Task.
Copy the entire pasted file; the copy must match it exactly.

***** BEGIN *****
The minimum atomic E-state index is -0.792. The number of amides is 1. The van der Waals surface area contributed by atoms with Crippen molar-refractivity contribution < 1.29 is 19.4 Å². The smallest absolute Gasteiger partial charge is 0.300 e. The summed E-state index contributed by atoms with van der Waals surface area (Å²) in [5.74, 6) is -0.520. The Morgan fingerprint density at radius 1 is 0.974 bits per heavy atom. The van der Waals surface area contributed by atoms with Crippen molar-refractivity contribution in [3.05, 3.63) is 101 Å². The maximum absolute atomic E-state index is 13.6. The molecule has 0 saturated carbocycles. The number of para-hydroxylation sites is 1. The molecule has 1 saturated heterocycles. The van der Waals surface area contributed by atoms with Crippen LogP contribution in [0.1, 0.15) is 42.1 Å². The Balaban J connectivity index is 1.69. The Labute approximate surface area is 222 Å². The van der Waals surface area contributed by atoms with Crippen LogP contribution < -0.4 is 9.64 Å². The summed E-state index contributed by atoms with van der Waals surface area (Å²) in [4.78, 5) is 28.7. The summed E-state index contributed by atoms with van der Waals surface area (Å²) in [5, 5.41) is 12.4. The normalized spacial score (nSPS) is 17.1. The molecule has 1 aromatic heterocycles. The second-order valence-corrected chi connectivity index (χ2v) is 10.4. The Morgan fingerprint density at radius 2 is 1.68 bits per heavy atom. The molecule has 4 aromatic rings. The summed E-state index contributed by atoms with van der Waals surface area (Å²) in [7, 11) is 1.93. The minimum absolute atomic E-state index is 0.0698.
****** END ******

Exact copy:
The minimum atomic E-state index is -0.792. The number of amides is 1. The van der Waals surface area contributed by atoms with Crippen molar-refractivity contribution < 1.29 is 19.4 Å². The smallest absolute Gasteiger partial charge is 0.300 e. The summed E-state index contributed by atoms with van der Waals surface area (Å²) in [5.74, 6) is -0.520. The Morgan fingerprint density at radius 1 is 0.974 bits per heavy atom. The van der Waals surface area contributed by atoms with Crippen molar-refractivity contribution in [3.05, 3.63) is 101 Å². The maximum absolute atomic E-state index is 13.6. The molecule has 0 saturated carbocycles. The number of para-hydroxylation sites is 1. The molecule has 1 saturated heterocycles. The van der Waals surface area contributed by atoms with Crippen LogP contribution in [0.1, 0.15) is 42.1 Å². The Balaban J connectivity index is 1.69. The Labute approximate surface area is 222 Å². The van der Waals surface area contributed by atoms with Crippen LogP contribution < -0.4 is 9.64 Å². The summed E-state index contributed by atoms with van der Waals surface area (Å²) in [4.78, 5) is 28.7. The summed E-state index contributed by atoms with van der Waals surface area (Å²) in [5, 5.41) is 12.4. The normalized spacial score (nSPS) is 17.1. The molecule has 1 aromatic heterocycles. The second-order valence-corrected chi connectivity index (χ2v) is 10.4. The Morgan fingerprint density at radius 2 is 1.68 bits per heavy atom. The molecule has 4 aromatic rings. The summed E-state index contributed by atoms with van der Waals surface area (Å²) in [7, 11) is 1.93. The minimum absolute atomic E-state index is 0.0698.